The Harvard-Yenching Library, by the numbers

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by Ke Tang, courtesy of The Harvard Gazette

With 1.4 million volumes in more than a dozen languages, the Harvard-Yenching Library (MA) has become the third-largest library at Harvard, after Widener and Harvard Law School’s. It is also the largest academic library for East Asian studies in the Western world.

Nearly 140 years after a Chinese scholar gave the small collection of books that established the collection, today the Harvard-Yenching’s holdings include 836,523 works in Chinese; 348,873 in Japanese; 179,169 in Korean; 23,979 in Vietnamese; 53,367 in various Western languages; 4,265 in Tibetan; 3,455 in Manchu; and 494 in Mongolian.

Its most prized pieces are found on the third floor of the red brick building on Divinity Avenue, in the special collections office and rare book reading room. There, students and the curious can find comprehensive coverage of history, language and literature, philosophy and religion, and fine arts, as well as archival materials, manuscripts, prints, photos, scrolls, and rubbings in Chinese, Japanese, Korean, Vietnamese, Western languages, and minority languages such as Manchu, Mongolian, Tibetan, and Naxi.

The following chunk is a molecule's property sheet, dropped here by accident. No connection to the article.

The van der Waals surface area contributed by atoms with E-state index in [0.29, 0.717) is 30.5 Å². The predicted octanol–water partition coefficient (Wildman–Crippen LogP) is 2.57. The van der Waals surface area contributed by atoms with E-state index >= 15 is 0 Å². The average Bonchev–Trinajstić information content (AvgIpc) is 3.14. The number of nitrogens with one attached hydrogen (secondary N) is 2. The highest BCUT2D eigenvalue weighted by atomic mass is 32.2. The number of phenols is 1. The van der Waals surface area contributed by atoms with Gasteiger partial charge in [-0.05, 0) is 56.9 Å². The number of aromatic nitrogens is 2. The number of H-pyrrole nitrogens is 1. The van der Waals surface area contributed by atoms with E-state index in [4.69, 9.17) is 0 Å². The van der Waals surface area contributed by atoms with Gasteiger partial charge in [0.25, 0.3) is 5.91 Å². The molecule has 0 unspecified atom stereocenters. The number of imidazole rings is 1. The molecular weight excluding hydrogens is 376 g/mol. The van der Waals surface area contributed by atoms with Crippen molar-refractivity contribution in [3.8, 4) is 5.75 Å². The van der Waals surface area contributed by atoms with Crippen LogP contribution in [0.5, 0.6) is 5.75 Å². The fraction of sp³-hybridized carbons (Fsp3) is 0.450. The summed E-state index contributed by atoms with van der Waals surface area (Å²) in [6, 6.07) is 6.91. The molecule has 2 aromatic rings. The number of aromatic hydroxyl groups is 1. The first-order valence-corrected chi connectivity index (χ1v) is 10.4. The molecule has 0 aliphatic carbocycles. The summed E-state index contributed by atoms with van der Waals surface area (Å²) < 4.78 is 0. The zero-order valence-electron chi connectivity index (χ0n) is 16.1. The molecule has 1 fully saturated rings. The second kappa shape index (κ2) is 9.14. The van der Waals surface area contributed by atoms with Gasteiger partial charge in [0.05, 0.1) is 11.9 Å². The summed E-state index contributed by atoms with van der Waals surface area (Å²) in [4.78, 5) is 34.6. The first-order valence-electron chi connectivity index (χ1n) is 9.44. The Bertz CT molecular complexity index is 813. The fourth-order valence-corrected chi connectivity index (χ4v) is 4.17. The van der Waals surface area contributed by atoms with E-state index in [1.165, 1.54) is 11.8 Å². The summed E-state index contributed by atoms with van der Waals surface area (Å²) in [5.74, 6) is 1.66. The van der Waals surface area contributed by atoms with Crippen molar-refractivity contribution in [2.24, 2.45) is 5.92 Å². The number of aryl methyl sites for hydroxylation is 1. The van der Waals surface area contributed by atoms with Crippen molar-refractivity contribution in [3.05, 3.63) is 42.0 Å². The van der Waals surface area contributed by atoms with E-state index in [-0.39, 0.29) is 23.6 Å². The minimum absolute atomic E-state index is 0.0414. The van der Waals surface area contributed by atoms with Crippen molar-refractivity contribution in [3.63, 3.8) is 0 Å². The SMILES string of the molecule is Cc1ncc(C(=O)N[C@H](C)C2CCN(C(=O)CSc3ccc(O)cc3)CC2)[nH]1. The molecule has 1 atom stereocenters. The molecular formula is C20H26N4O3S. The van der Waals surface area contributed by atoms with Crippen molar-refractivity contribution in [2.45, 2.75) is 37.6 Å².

The main study room and bibliography room on the first floor of the building is a great place to embrace Asian literature and culture, or delve into reference books in Chinese, Japanese, Korean, and other languages. Andrew Burke works at the front desk of the library, where students and faculty pick up requested books.  The Harvard-Yenching’s special collections are housed on the third floor of the building.

Some books are only as big as a small bookend. From left, “Mo E Xiao Lu,” “Xiao Hui Ji,” and “Jin Xiang Xiao Pin.” “Mo E Xiao Lu” is one of the smallest books in the Yenching’s special collections. A digital edition of this book is available online. [China] : Xing xiang tang, Qing Qianlong ding hai [32 nian, 1767].

The Dian Shi Ce, the handwritten article from the final imperial examination presided over by the emperor.

 

 

 

 

“Miao Man Tu Shuo,” with calligraphy on the left and a related painting on the right. [China : s.n., Qing, between 1736 and 1911]. An original copy of “Long March of the Red Army,” first published as “Zong zheng zhi bu xuan chuan bu, 1942,” signed by Zhu De.

 

 

 

 

The top of a Tibetan tripitaka.